Auditing as an Instrument for Organizational Success
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Abstract on Auditing as an Instrument for Organizational Success
Auditing is continually changing and developing to meet the needs of the business environment it serves. The role of auditing towards organizational success have attracted comment on the front pages of national newspapers, rather than in just the financial pages have even led on occasion to question and statement in parliament.
This coverage has not always been good news for the auditing profession, but it does indicate a heightened awareness in society of the potential importance of what auditors do. It also reflects the way in which auditing practice and the activities of audit firms have developed and expanded business especially Anamco Ltd. Enugu.
While at one time auditing was generally regarded as a procedural activity involving the application of mechanical techniques, there is now greater realization that both the purpose an the execution of an audit are far from simple matters. In view of the above fact the study was designed to examine Auditing as an instrument for organizational success in Anamco Ltd. Enugu.
In the course of the research oral interview and questionnaire were adopted as the main instruments for collecting data for the study. The data collected were tabulated, analyzed and interpreted. From the analysis some revelations were made. Base on the revelations some recommendations were made to eliminate or ameliorate Audit department of the corporation.
Chapter One of Auditing as an Instrument for Organizational Success
The practice of auditing in the primitive form can be traced back to ancient times where the receipts and payments of an estate or a manor were read to the head or proprietor, or the Lord of a manor. The word auditing originated fr4om the Latin word Audire (meaning to hear). The business of this period was characterized by sole proprietorship. But with industrial revolution, there was an increase in business transactions and there emerge partnership and joint stock companies. The evolution of mechanized industries involved the provision of finance far in excess of what it used to be. Business become more complex and required more formal and improved accountability. Under the company form of organization, the shareholders as a body delegated the management of the undertaking to a board of directors and periodically the board submitted to the shareholders accounts of the company in order that the members might be able to see a true and fair view of the financial position and the profit or loss of the undertaking in which they were interested.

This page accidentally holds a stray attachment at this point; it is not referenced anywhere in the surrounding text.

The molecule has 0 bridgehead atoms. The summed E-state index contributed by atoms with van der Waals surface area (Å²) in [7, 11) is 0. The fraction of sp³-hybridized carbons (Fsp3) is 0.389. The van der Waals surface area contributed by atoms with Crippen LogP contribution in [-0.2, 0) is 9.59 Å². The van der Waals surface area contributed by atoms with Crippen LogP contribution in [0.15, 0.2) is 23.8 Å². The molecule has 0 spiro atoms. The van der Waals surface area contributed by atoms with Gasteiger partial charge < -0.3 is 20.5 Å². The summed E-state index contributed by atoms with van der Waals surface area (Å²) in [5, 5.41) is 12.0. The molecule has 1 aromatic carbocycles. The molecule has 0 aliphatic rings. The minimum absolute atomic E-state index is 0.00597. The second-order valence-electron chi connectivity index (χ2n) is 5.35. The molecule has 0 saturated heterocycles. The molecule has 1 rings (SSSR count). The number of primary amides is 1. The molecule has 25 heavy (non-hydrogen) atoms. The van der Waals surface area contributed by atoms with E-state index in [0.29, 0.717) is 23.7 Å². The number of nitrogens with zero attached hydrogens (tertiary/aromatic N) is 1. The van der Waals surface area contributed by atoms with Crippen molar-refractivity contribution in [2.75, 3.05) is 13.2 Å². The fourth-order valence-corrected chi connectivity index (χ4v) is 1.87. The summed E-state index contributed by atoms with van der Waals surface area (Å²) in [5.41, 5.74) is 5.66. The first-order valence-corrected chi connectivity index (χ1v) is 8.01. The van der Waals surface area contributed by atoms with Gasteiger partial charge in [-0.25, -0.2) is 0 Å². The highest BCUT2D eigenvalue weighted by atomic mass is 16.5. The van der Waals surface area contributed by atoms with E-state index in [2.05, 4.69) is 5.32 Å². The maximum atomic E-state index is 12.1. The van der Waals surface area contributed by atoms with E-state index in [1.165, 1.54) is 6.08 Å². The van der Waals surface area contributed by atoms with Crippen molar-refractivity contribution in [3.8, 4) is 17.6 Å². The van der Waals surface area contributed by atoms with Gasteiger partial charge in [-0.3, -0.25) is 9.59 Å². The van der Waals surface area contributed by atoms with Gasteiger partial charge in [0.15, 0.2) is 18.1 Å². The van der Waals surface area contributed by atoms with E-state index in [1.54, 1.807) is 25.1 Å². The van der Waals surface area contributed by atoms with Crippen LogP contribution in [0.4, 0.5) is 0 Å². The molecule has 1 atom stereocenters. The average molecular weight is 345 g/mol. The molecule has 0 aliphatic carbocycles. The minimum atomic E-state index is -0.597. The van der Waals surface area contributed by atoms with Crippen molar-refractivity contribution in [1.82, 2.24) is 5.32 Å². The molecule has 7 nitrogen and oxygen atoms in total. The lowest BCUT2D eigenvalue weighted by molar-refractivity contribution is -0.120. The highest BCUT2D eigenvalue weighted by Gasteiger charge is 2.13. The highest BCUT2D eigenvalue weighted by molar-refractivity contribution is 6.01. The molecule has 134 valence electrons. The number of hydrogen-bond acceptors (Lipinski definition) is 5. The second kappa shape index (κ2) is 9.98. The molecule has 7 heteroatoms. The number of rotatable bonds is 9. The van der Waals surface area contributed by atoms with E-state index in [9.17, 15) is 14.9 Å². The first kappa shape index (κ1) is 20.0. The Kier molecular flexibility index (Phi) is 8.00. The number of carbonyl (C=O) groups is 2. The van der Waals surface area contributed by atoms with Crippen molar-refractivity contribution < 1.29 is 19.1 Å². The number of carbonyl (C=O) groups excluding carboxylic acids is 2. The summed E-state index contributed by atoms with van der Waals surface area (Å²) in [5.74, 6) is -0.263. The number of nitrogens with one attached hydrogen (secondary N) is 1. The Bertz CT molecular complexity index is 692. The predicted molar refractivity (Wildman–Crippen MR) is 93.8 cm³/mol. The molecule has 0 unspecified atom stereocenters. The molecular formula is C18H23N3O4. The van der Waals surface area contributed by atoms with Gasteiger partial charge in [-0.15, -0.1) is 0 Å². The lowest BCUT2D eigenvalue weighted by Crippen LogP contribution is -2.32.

Because of these circumstances the need arose for some means by which the shareholders as a body might be satisfied that the accounts, presented to them by their board of directors, did in fact show a true and fair view of the financial position and earnings of the company. It was for this reason therefore that the practice developed of appointing auditors whose duty it was to verify on behalf of the shareholders the accounts of the directors and to report there on to the shareholders. Under the early British companies Acts, the auditors appointed were one or two of the shareholders of the company.
As however, the chosen auditors commonly had insufficient technical qualifications, there were probably not able to carry out a very effective audit nor were there paid anything for the work they did although a later Act did provide for them to employ a clerk to do some work, whose remuneration should be provided by the company. It was the British companies Act, 1900, which first made it legally compulsory for every company to appoint independent auditors, as we now know them, and provided for their remuneration. It was undoubtedly the rapid increase in the number of joint – stock companies that took place at this time, and the compulsory professional audit thus provided for in the companies Act, 1900.
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